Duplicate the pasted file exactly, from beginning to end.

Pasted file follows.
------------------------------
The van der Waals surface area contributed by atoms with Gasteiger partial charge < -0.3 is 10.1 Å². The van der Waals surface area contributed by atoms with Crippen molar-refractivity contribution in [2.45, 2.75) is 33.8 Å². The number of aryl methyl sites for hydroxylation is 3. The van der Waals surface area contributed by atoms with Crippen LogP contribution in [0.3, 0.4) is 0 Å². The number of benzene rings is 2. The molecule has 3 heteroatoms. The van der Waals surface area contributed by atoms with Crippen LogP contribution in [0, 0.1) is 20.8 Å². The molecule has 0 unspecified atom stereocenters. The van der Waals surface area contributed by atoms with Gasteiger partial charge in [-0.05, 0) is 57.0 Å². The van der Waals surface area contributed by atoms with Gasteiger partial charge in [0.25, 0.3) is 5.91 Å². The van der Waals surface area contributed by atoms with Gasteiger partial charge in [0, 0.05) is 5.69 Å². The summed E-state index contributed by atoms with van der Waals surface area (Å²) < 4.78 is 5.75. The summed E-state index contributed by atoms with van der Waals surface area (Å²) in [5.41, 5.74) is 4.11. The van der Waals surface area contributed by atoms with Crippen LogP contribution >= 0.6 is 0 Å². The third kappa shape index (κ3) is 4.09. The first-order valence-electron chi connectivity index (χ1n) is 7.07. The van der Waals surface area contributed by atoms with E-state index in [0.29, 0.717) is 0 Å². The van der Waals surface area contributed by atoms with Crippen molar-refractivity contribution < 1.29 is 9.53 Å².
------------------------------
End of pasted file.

The van der Waals surface area contributed by atoms with Gasteiger partial charge < -0.3 is 10.1 Å². The van der Waals surface area contributed by atoms with Crippen molar-refractivity contribution in [2.45, 2.75) is 33.8 Å². The number of aryl methyl sites for hydroxylation is 3. The van der Waals surface area contributed by atoms with Crippen LogP contribution in [0.3, 0.4) is 0 Å². The number of benzene rings is 2. The molecule has 3 heteroatoms. The van der Waals surface area contributed by atoms with Crippen LogP contribution in [0, 0.1) is 20.8 Å². The molecule has 0 unspecified atom stereocenters. The van der Waals surface area contributed by atoms with Gasteiger partial charge in [-0.05, 0) is 57.0 Å². The van der Waals surface area contributed by atoms with Gasteiger partial charge in [0.25, 0.3) is 5.91 Å². The van der Waals surface area contributed by atoms with Gasteiger partial charge in [0, 0.05) is 5.69 Å². The summed E-state index contributed by atoms with van der Waals surface area (Å²) < 4.78 is 5.75. The summed E-state index contributed by atoms with van der Waals surface area (Å²) in [5.41, 5.74) is 4.11. The van der Waals surface area contributed by atoms with Crippen LogP contribution >= 0.6 is 0 Å². The third kappa shape index (κ3) is 4.09. The first-order valence-electron chi connectivity index (χ1n) is 7.07. The van der Waals surface area contributed by atoms with E-state index in [0.29, 0.717) is 0 Å². The van der Waals surface area contributed by atoms with Crippen molar-refractivity contribution < 1.29 is 9.53 Å².